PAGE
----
By Caryl Clem
The element of surprise and suspense in a dessert amplifies celebrating sharing food. In Chinese and Japanese restaurants the end of a meal reveals clues to your immediate future. A slip of paper hiding in the middle of a fortune cookie will offer lucky numbers, a wise saying or fateful prediction. Passing out the traditional free fortune cookie appears to be a time honored legend. The first forerunner of messages printed on food was the NECCO Conversation Hearts in 1866.
Digging into these cookies past, I realized I knew nothing factual about this treat. The biggest supplier of this product is a Chinese food company, Wonton Food based in New York, yet the origin of the cookie is Japanese. A Japanese confectionery store owner, Suyeichi Okamura, supplied a famous Japanese restaurant owner of the Tea Garden at Golden Gate Park with this Japanese regional favorite. Several hand skillet molds donated to the Smithsonian, were developed by Mokoto Hagiwara to shape this delicacy. In 1908, the larger than today’s version of a fortune cookie was making its first debut with a slip of paper lodged in a fold outside of the cookie. .
The Tea Garden was shut down when Japanese business owners were sent to internment camps in California during World War II. Chinese business owners took advantage of the opportunity to produce this dessert and devised a smaller cookie with the fortune hidden inside. The cookie became associated with a new nationality, Chinese. Ironically, in most Chinese restaurants the fortune cookie tradition is honored with the exception of China. Romance seekers in the Chinese culture use the fortune cookie as a means to propose, especially on the most romantic holiday of the year the Double Seventh Festival, August 7th, 2021.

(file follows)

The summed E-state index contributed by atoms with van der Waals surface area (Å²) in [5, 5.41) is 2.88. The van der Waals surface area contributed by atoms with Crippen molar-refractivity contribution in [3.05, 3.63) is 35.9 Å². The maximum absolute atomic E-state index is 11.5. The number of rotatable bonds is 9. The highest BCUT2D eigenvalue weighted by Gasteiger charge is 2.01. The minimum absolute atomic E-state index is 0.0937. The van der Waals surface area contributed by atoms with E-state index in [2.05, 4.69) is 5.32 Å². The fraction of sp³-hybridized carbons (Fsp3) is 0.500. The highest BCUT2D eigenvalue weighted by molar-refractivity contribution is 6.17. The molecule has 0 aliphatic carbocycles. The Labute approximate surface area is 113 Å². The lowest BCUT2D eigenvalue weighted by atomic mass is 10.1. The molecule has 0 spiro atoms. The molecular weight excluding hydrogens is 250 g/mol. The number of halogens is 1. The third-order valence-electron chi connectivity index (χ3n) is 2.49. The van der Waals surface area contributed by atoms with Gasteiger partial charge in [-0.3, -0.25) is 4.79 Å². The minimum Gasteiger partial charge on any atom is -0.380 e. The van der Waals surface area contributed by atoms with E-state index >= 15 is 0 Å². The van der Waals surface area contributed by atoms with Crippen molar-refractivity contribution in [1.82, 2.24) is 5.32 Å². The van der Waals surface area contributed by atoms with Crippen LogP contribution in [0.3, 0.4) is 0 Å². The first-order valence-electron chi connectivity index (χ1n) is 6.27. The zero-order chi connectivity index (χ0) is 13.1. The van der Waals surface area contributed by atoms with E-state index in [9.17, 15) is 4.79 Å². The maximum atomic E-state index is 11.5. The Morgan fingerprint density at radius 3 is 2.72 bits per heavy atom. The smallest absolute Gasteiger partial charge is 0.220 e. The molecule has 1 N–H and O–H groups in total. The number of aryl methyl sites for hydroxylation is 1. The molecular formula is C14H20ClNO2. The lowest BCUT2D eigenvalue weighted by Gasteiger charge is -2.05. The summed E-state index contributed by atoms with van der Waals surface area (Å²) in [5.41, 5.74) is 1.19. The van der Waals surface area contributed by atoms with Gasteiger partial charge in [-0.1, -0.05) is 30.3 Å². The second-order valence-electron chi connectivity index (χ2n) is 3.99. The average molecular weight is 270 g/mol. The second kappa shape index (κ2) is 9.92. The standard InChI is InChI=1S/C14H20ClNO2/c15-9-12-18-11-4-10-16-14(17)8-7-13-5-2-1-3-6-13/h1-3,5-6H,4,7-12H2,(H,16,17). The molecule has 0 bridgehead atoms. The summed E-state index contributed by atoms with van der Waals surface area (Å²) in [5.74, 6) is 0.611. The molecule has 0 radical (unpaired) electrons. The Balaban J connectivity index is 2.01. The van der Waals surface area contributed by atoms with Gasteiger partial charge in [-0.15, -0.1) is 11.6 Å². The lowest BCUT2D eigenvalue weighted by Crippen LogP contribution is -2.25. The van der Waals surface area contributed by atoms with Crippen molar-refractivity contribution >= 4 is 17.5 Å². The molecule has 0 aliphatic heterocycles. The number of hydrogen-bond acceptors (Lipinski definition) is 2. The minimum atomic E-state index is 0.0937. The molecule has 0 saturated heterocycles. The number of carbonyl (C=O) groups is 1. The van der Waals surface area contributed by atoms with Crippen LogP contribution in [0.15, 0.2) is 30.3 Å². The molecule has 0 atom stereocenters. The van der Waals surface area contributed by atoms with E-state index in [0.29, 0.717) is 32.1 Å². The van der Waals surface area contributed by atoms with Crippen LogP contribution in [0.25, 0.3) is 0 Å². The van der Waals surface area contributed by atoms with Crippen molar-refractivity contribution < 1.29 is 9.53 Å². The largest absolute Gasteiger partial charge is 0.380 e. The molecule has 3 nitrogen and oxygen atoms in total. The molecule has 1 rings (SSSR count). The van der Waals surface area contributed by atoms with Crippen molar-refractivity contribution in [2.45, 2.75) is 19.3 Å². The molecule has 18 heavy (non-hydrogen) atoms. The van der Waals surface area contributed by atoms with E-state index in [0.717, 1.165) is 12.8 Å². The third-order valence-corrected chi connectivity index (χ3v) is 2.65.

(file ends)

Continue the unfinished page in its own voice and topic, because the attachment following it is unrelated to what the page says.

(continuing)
Ready to dive into food and your future, National Fortune Cookie Day is July 20, 2021. If you are ready to cook then Amazon offers Fortune Cookie kits, or try EASY FORTUNE COOKIES
When getting cakes for birthday parties as a child for the kids, they were decorated beautifully. And it was always Ambers for the kids birthday party or school functions; a yellow cake with white frosting. Though I think I liked their cookies the best! The Ambers family lived across the street, owning a duplex and living on the second floor. I baby sat for the family that lived on the first floor. Ambers owned two shops; the South Shore location was at 2326 East 71st street and 9157 South Commercial Ave; the last address was the one we visited. Ambers did sponsor many school functions and celebrated the opening of Buckingham school in 1962.
I was never a strong cake lover because my favorite dessert, even to this day, is ice cream. Just recently, I read that ice cream is good for breakfast…can’t picture that yet. However, Dressels, really changed all that and a wonderful article in Lost Recipes actually has a home recipe for their chocolate whip cream cake. Mom would have this cake at parties when the adults were present. And Dressels was one of the first where their chocolate cream cake could be purchased and frozen called frig-freez cake. It was delicious and I passed.. on ice cream.. when we had Dressels.